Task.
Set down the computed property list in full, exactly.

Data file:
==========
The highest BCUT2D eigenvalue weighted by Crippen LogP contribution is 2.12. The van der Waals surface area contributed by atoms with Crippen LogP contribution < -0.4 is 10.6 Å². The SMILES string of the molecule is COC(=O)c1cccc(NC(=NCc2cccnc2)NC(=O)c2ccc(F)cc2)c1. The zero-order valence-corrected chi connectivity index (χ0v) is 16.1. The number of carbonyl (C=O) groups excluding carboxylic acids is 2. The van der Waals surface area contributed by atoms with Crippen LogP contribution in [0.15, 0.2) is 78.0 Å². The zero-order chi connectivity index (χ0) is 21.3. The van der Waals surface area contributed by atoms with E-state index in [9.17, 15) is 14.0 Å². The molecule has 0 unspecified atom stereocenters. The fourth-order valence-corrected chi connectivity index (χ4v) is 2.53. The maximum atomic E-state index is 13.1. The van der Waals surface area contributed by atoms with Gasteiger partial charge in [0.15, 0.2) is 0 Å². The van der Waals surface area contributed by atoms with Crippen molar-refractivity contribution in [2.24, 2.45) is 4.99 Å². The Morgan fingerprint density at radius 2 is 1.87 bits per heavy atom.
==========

The highest BCUT2D eigenvalue weighted by Crippen LogP contribution is 2.12. The van der Waals surface area contributed by atoms with Crippen LogP contribution < -0.4 is 10.6 Å². The SMILES string of the molecule is COC(=O)c1cccc(NC(=NCc2cccnc2)NC(=O)c2ccc(F)cc2)c1. The zero-order valence-corrected chi connectivity index (χ0v) is 16.1. The number of carbonyl (C=O) groups excluding carboxylic acids is 2. The van der Waals surface area contributed by atoms with Crippen LogP contribution in [0.15, 0.2) is 78.0 Å². The zero-order chi connectivity index (χ0) is 21.3. The van der Waals surface area contributed by atoms with E-state index in [9.17, 15) is 14.0 Å². The molecule has 0 unspecified atom stereocenters. The fourth-order valence-corrected chi connectivity index (χ4v) is 2.53. The maximum atomic E-state index is 13.1. The van der Waals surface area contributed by atoms with Gasteiger partial charge in [0.15, 0.2) is 0 Å². The van der Waals surface area contributed by atoms with Crippen molar-refractivity contribution in [2.24, 2.45) is 4.99 Å². The Morgan fingerprint density at radius 2 is 1.87 bits per heavy atom.